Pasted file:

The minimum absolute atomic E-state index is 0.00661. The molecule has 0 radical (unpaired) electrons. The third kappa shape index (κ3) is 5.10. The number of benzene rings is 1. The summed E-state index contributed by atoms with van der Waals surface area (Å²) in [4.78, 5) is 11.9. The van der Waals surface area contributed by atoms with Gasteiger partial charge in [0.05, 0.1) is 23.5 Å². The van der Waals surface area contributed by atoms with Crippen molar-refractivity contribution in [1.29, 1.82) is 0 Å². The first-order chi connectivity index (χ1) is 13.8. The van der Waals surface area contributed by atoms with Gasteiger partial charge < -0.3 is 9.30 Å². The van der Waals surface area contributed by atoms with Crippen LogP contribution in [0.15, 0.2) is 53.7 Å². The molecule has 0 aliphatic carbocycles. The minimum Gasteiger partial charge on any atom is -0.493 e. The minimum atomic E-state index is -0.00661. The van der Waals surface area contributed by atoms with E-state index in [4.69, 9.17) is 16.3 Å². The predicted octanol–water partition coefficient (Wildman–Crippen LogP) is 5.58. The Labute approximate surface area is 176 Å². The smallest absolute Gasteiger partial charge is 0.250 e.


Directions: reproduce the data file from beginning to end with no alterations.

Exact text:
The minimum absolute atomic E-state index is 0.00661. The molecule has 0 radical (unpaired) electrons. The third kappa shape index (κ3) is 5.10. The number of benzene rings is 1. The summed E-state index contributed by atoms with van der Waals surface area (Å²) in [4.78, 5) is 11.9. The van der Waals surface area contributed by atoms with Gasteiger partial charge in [0.05, 0.1) is 23.5 Å². The van der Waals surface area contributed by atoms with Crippen molar-refractivity contribution in [1.29, 1.82) is 0 Å². The first-order chi connectivity index (χ1) is 13.8. The van der Waals surface area contributed by atoms with Gasteiger partial charge < -0.3 is 9.30 Å². The van der Waals surface area contributed by atoms with Crippen LogP contribution in [0.15, 0.2) is 53.7 Å². The molecule has 0 aliphatic carbocycles. The minimum Gasteiger partial charge on any atom is -0.493 e. The minimum atomic E-state index is -0.00661. The van der Waals surface area contributed by atoms with E-state index in [4.69, 9.17) is 16.3 Å². The predicted octanol–water partition coefficient (Wildman–Crippen LogP) is 5.58. The Labute approximate surface area is 176 Å². The smallest absolute Gasteiger partial charge is 0.250 e.